Innate lymphoid cells (eg, natural killer [NK] cells)
Phagocytic cells (neutrophils in blood and tissues, monocytes in blood, macrophages in tissues) ingest and destroy invading antigens. Attack by phagocytic cells can be facilitated when antigens are coated with antibody (Ab), which is produced as part of acquired immunity, or when complement proteins opsonize antigens.
Natural killer cells kill virus-infected cells and some tumor cells.
Acquired (adaptive) immunity requires prior exposure to an antigen and thus takes time to develop after the initial encounter with a new invader. Thereafter, response is quick. The system remembers past exposures and is antigen-specific.
Acquired immunity includes
Cell-mediated immunity: Derived from certain T-cell responses
Humoral immunity: Derived from B-cell responses (B cells secrete soluble antigen-specific antibody)
B cells and T cells work together to destroy invaders. Antigen-presenting cells are needed to present antigens to T cells.
Successful immune defense requires activation, regulation, and resolution of the immune response.
The immune system is activated when a foreign antigen (Ag) is recognized by circulating antibodies (Abs) or cell surface receptors. These cell surface receptors may be
Highly specific (antibodies expressed on B cells or T-cell receptors expressed on T cells)
Broadly specific (eg, pattern-recognition receptors such as Toll-like, mannose, and scavenger receptors on dendritic and other cells)
Broadly specific receptors recognize common microbial pathogen-associated molecular patterns in ligands, such as gram-negative lipopolysaccharide, gram-positive peptidoglycans, bacterial flagellin, unmethylated cytosine-guanosine dinucleotides (CpG motifs), and viral double-stranded RNA. These receptors can also recognize molecules that are produced by stressed or infected human cells (called damage-associated molecular patterns).
Activation may also occur when antibody-antigen and complement-microorganism complexes bind to surface receptors for the crystallizable fragment (Fc) region of IgG (Fc-gamma R) and for C3b and iC3b.
Once recognized, an antigen, antigen-antibody complex, or complement-microorganism complex is phagocytosed. Most microorganisms are killed after they are phagocytosed, but others inhibit the phagocyte’s intracellular killing ability (eg, mycobacteria that have been engulfed by a macrophage inhibit that cell's killing ability). In such cases, T cell–derived cytokines, particularly interferon-gamma (IFN-gamma), stimulate the phagocyte to produce more lytic enzymes and other microbicidal products and thus enhance its ability to kill or sequester the microorganism.
Unless antigen is rapidly phagocytosed and entirely degraded (an uncommon event), the acquired immune response is recruited. This response begins in
The spleen for circulating antigen
Regional lymph nodes for tissue antigen
Mucosa-associated lymphoid tissues (eg, tonsils, adenoids, Peyer patches) for mucosal antigen
For example, Langerhans dendritic cells in the skin phagocytose antigen and migrate to local lymph nodes; there, peptides derived from the antigen are expressed on the cell surface within class II major histocompatibility complex (MHC) molecules, which present the peptide to CD4 helper T (Th) cells. When the Th cell engages the MHC-peptide complex and receives various costimulatory signals, it is activated to express receptors for the cytokine IL-2 and secretes several cytokines. Each subset of Th cells secretes different combinations of substances and thus effect different immune responses.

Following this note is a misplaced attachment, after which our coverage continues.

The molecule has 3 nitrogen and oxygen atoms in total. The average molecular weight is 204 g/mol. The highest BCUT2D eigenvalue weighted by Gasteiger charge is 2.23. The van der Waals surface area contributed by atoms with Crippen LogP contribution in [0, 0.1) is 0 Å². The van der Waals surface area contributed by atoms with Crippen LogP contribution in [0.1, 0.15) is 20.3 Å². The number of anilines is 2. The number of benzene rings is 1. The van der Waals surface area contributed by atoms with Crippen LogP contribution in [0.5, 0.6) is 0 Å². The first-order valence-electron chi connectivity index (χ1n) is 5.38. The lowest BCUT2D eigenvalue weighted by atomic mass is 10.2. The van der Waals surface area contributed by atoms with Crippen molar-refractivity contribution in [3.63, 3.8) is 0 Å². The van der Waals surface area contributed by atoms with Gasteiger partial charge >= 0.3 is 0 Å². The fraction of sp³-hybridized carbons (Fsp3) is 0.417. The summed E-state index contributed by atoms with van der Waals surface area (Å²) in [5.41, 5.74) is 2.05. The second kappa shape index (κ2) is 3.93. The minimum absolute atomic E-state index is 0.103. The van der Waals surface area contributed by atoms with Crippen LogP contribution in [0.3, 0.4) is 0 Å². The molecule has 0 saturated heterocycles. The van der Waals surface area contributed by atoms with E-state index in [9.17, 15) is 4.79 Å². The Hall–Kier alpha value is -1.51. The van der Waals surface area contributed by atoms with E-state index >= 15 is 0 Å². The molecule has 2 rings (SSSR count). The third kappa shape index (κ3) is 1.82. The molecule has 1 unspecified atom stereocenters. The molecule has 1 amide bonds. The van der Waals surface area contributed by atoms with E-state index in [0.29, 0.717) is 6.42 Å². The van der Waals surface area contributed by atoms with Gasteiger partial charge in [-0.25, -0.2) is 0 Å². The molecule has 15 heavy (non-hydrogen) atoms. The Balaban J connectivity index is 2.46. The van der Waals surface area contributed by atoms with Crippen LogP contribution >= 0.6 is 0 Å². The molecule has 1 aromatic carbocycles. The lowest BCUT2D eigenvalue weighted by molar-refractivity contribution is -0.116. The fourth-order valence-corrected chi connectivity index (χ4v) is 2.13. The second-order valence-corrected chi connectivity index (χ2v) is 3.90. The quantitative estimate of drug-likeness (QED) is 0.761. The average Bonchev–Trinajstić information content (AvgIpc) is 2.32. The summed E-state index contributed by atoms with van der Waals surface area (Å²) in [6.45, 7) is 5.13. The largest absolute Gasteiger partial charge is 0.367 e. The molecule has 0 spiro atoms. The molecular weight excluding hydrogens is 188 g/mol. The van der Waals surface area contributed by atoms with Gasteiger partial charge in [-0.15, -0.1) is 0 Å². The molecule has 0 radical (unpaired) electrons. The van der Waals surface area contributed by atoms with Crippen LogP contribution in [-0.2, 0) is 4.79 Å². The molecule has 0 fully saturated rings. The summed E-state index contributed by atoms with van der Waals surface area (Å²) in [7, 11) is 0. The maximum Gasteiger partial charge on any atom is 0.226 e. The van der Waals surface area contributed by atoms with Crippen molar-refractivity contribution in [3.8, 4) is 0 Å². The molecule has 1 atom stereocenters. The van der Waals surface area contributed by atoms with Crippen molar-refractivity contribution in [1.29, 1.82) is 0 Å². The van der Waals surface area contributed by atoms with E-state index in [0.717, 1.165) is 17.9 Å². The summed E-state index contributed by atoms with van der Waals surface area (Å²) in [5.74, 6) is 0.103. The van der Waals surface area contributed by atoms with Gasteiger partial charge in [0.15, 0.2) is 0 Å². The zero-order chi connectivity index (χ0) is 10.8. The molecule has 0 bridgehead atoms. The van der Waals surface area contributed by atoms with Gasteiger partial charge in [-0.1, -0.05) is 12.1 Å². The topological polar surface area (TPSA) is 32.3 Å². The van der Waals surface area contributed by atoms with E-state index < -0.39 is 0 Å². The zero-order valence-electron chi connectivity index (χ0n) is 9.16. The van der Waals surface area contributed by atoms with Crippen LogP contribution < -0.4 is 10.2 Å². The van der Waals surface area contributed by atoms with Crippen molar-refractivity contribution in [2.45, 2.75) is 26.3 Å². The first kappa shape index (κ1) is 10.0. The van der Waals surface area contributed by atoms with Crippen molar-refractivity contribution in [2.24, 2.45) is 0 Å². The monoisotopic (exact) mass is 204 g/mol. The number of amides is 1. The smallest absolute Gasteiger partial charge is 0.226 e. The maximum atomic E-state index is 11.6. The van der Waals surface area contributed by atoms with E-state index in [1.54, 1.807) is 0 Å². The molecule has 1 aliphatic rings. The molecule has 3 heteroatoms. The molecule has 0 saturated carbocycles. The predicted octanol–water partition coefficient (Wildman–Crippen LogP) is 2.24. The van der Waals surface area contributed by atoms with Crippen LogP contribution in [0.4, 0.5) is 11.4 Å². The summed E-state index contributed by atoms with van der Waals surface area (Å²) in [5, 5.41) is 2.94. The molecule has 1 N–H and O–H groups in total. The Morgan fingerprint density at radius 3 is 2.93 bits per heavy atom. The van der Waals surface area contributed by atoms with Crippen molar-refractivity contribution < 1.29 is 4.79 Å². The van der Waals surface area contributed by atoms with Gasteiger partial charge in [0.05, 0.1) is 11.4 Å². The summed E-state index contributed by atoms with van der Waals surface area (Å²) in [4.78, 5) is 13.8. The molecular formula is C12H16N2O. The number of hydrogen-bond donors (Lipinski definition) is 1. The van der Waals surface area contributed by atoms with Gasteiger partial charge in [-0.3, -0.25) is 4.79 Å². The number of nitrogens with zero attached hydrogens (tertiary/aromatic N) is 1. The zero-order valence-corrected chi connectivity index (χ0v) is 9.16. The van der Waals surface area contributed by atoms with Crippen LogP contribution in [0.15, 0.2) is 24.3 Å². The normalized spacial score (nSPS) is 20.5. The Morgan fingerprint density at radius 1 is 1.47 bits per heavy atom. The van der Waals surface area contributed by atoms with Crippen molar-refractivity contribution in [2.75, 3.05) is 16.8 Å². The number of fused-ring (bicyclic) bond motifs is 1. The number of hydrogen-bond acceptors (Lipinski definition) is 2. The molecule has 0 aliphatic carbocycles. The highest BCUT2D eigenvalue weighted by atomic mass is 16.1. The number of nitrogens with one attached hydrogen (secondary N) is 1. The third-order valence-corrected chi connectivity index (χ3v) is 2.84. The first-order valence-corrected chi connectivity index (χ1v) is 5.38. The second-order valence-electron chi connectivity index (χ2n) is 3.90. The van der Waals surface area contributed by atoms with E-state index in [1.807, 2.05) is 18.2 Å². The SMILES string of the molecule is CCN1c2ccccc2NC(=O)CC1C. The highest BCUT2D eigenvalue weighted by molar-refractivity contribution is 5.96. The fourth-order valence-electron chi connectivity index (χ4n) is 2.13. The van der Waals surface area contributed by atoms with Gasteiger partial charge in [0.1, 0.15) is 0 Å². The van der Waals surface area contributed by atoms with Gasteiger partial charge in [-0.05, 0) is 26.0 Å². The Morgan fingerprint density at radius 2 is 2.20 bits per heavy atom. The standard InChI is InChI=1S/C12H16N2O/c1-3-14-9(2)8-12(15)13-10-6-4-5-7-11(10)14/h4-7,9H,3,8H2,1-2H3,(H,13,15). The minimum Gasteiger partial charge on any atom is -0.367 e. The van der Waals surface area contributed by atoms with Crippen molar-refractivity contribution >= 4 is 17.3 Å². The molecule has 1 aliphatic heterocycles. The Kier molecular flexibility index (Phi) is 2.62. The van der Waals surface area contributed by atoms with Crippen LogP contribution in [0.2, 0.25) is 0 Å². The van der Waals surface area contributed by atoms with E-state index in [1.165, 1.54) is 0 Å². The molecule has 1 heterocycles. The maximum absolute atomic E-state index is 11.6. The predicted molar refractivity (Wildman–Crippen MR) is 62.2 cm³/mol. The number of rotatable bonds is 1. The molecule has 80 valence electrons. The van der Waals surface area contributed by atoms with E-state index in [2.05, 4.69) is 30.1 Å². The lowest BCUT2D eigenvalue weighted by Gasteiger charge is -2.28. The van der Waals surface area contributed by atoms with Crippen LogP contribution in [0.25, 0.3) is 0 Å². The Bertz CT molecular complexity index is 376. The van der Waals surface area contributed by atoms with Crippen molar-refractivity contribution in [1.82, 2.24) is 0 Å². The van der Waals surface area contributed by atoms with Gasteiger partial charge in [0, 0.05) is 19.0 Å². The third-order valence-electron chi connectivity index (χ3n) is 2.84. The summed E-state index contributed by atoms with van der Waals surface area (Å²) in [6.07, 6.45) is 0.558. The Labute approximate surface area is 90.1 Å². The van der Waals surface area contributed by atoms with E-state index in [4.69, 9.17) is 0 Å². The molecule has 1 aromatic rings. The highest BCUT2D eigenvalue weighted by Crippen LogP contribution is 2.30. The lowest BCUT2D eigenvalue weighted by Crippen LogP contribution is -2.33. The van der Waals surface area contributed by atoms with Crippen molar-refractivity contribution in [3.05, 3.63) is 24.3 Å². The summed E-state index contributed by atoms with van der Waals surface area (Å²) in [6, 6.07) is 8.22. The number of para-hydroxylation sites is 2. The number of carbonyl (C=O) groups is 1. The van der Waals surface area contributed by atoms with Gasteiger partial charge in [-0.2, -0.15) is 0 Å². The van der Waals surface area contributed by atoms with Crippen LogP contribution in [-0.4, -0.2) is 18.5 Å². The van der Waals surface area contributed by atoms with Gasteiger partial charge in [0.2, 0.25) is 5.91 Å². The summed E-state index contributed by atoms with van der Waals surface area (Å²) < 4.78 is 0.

Class II MHC molecules typically present peptides derived from extracellular (exogenous) antigen (eg, from many bacteria) to CD4 Th cells; in contrast, class I MHC molecules typically present peptides derived from intracellular (endogenous) antigens (eg, from viruses) to CD8 cytotoxic T cells. The activated cytotoxic T cell then kills the infected cell.
The immune response must be regulated to prevent overwhelming damage to the host (eg, anaphylaxis, widespread tissue destruction). Regulatory T cells (most of which express Foxp3 transcription factor) help control the immune response via secretion of immunosuppressive cytokines, such as IL-10 and transforming growth factor-beta (TGF-beta), or via cell contact dependent mechanisms.
These regulatory cells help prevent autoimmune responses and probably help resolve ongoing responses to nonself antigen.
The immune response resolves when antigen is sequestered or eliminated from the body. Without stimulation by antigen, cytokine secretion ceases, and activated cytotoxic T cells undergo apoptosis. Apoptosis tags a cell for immediate phagocytosis, which prevents spillage of the cellular contents and development of subsequent inflammation. T and B cells that have differentiated into memory cells are spared this fate.
With aging, the immune system becomes less effective in the following ways:
The immune system becomes less able to distinguish self from nonself, making autoimmune disorders more common.
Macrophages destroy bacteria, cancer cells, and other antigens more slowly, possibly contributing to the increased incidence of cancer among the elderly.
T cells respond less quickly to antigens.
There are fewer lymphocytes that can respond to new antigens.
The aging body produces less complement in response to bacterial infections.